Today, let's watch an archaeologist do detective
work. The University of Houston's College of
Engineering presents this series about the machines
that make our civilization run, and the people
whose ingenuity created them.
Abu Hureyra is an
archaeological site in Northern Syria. Theya
Molleson has been studying skeletons of the people
who lived there between 8000 and 5000 BC. She asks
an old question: "How do we change
technologically?" The skeletons answer her.
Let's begin with big toes on the women's right
feet: They're bent upward. How odd! Did these late
stone age people play some strange sport? Did women
have to kick a stone football about?
Then someone pointed to Egyptian pictures of
kneeling supplicants. The big toe bends against the
ground. Sure enough, Molleson's women had enlarged
tibias where the knee would meet the ground. But
why should women spend long periods kneeling? And
why only the right toe? Back to the skeletons:
Women's lower backs and elbows show signs of having
been worked very hard.
Finally Molleson has the picture. Imagine you're a
woman grinding grain on a long flat quern or
grinding stone. You kneel with your left foot
crossed over the right to give you a stable
three-point suspension. You roll a cylindrical
pestle back and forth over grain on the stone.
Of course, that means these people had agriculture
9500 years ago. It also means they differentiated
tasks among men and women. Men hunted and grew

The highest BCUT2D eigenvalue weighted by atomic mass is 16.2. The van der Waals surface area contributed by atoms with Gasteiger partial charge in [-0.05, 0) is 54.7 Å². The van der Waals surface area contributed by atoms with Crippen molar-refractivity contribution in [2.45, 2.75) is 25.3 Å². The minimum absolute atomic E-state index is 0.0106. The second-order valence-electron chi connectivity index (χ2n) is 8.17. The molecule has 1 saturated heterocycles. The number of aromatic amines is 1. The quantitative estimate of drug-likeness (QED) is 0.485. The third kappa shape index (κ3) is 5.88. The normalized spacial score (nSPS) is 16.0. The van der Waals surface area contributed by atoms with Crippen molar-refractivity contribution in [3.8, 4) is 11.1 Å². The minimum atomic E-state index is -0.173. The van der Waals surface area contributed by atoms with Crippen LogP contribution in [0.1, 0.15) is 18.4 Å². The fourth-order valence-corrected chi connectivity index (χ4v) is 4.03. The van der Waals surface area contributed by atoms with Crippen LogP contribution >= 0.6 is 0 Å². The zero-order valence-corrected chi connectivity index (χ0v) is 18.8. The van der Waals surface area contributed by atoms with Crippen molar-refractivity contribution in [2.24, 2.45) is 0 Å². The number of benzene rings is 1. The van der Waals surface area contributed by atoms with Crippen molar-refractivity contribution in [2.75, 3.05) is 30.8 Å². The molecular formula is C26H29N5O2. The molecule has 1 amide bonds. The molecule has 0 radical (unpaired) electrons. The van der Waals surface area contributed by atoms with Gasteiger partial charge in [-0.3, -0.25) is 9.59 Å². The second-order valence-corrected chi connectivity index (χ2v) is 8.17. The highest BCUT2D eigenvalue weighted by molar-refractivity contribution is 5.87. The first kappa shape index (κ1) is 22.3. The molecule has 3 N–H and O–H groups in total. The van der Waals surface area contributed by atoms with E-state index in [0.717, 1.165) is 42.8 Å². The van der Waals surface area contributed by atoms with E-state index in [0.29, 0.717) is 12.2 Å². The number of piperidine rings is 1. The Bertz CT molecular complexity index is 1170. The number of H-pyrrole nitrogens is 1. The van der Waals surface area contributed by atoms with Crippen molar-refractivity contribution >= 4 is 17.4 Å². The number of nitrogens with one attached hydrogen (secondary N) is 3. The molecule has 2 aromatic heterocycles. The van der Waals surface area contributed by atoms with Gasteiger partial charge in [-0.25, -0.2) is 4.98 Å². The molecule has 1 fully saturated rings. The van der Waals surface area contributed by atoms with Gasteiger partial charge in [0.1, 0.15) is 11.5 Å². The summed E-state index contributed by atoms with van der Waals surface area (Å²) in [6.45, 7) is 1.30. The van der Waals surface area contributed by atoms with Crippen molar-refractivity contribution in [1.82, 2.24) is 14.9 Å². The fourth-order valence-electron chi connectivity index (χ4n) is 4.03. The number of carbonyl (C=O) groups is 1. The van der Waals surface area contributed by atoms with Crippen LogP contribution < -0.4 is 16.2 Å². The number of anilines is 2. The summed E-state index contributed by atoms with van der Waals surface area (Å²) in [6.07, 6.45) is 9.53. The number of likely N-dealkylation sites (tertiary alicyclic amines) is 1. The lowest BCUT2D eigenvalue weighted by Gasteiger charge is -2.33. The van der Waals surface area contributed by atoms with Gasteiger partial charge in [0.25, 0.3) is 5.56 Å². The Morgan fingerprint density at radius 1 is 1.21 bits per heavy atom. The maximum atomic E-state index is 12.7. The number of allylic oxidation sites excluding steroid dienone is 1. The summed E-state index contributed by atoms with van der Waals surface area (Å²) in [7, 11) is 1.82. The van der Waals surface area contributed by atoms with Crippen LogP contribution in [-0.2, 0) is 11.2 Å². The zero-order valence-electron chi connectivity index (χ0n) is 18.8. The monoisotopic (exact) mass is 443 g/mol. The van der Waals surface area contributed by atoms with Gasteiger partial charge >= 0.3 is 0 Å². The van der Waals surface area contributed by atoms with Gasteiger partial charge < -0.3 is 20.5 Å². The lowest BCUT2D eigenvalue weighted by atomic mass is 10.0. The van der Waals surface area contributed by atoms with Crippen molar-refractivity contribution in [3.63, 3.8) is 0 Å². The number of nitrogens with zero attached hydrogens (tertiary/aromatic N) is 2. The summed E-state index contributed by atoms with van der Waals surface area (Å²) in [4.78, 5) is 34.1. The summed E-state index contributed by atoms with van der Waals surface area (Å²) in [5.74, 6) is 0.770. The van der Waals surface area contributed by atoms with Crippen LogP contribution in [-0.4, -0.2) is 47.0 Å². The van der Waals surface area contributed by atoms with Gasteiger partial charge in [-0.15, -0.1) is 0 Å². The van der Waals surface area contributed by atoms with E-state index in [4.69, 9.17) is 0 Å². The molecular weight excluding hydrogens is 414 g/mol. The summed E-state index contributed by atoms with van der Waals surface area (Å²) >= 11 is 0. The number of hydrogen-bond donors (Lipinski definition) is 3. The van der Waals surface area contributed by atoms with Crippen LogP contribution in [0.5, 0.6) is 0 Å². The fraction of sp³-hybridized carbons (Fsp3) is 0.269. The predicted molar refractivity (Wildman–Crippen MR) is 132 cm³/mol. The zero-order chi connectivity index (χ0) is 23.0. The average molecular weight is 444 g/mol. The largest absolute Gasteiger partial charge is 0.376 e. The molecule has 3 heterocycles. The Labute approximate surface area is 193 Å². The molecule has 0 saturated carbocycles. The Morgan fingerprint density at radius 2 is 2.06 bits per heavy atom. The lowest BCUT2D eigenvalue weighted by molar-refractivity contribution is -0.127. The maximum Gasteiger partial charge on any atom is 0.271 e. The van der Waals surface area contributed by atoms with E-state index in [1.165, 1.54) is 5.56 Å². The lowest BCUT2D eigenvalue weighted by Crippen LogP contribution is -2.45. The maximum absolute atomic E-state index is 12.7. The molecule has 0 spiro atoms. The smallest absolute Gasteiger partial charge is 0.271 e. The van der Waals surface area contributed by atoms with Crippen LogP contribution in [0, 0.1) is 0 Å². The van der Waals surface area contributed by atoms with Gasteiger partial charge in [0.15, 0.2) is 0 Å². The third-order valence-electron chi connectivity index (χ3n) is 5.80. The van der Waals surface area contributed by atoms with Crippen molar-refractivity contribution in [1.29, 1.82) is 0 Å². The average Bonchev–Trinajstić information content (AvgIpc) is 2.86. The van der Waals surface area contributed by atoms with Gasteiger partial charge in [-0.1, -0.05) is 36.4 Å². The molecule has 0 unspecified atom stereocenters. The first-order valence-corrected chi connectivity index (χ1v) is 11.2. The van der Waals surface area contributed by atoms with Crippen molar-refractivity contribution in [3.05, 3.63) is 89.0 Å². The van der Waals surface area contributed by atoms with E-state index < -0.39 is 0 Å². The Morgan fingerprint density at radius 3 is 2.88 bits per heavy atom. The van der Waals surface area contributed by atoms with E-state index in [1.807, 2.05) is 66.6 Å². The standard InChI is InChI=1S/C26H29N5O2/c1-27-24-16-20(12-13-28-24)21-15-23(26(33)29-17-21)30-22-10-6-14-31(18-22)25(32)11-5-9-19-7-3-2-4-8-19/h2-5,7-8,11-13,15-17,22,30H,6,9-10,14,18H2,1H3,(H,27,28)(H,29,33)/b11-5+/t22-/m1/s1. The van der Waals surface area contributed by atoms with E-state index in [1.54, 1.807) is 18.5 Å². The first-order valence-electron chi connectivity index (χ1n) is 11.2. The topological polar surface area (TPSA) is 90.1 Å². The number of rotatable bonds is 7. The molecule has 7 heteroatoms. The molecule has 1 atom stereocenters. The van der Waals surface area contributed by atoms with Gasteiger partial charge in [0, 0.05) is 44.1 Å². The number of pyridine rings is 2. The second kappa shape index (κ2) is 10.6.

grain; women ground the grain.
That explains another skeletal defect. Early skulls
of both sexes show badly fractured teeth. The
problem with "stone ground" grain is that stone
flakes into the grain. Stone fragments and partly
ground kernels do terrible damage to teeth over the
Later, Molleson finds less tooth damage. She finds,
instead, that just a few women have deep grooves in
their front teeth -- the same grooves you find on
the teeth of modern Paiutes who use their mouth as
a third hand to hold canes when they weave baskets.
Around 6500 BC, Abu Hureyra women invented weaving,
but weaving was a job that only a few craftswomen
And weaving led to the invention of sieve making.
So the problem of tooth damage was partly solved by
sifting out stones and hard kernels. Later, the Abu
Hureyrans acquired another new technology that
finished solving the problem of tooth destruction.
By 5300 BC they'd learned to make clay pots in
which to soak grain and cook cereal. They'd begun
Those old bones say much about how technology went
into high gear in the late paleolithic period. Soon
the kin of these people would add the wheel, cloth,
metal-working -- and writing. Molleson's skeletons
were first in the same line of technologists who
are now making space ships -- and genetically
I'm John Lienhard, at the University of Houston,
where we're interested in the way inventive minds